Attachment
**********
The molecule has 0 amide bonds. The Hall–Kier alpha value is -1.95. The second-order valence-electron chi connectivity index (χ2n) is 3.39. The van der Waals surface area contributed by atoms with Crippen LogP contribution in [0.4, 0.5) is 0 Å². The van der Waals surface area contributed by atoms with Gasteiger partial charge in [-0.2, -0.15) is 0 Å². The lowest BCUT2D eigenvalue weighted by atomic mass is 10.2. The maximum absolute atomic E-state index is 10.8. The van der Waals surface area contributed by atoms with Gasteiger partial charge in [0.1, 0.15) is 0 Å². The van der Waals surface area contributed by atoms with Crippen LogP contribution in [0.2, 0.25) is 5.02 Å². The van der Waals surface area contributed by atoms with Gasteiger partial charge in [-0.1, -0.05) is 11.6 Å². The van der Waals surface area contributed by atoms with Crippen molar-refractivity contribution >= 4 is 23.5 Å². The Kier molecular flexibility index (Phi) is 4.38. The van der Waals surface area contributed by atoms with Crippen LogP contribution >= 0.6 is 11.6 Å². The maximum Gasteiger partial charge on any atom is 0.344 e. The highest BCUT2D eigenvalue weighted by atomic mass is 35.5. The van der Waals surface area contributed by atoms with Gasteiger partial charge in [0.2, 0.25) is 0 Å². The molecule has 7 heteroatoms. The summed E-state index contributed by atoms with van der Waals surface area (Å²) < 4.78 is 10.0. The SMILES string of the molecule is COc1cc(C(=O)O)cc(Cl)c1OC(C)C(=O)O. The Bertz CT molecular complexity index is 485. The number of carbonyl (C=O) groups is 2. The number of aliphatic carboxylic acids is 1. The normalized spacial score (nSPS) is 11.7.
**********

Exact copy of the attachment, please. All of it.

The molecule has 0 amide bonds. The Hall–Kier alpha value is -1.95. The second-order valence-electron chi connectivity index (χ2n) is 3.39. The van der Waals surface area contributed by atoms with Crippen LogP contribution in [0.4, 0.5) is 0 Å². The van der Waals surface area contributed by atoms with Gasteiger partial charge in [-0.2, -0.15) is 0 Å². The lowest BCUT2D eigenvalue weighted by atomic mass is 10.2. The maximum absolute atomic E-state index is 10.8. The van der Waals surface area contributed by atoms with Gasteiger partial charge in [0.1, 0.15) is 0 Å². The van der Waals surface area contributed by atoms with Crippen LogP contribution in [0.2, 0.25) is 5.02 Å². The van der Waals surface area contributed by atoms with Gasteiger partial charge in [-0.1, -0.05) is 11.6 Å². The van der Waals surface area contributed by atoms with Crippen molar-refractivity contribution >= 4 is 23.5 Å². The Kier molecular flexibility index (Phi) is 4.38. The van der Waals surface area contributed by atoms with Crippen LogP contribution >= 0.6 is 11.6 Å². The maximum Gasteiger partial charge on any atom is 0.344 e. The highest BCUT2D eigenvalue weighted by atomic mass is 35.5. The van der Waals surface area contributed by atoms with Gasteiger partial charge in [0.2, 0.25) is 0 Å². The molecule has 7 heteroatoms. The summed E-state index contributed by atoms with van der Waals surface area (Å²) < 4.78 is 10.0. The SMILES string of the molecule is COc1cc(C(=O)O)cc(Cl)c1OC(C)C(=O)O. The Bertz CT molecular complexity index is 485. The number of carbonyl (C=O) groups is 2. The number of aliphatic carboxylic acids is 1. The normalized spacial score (nSPS) is 11.7.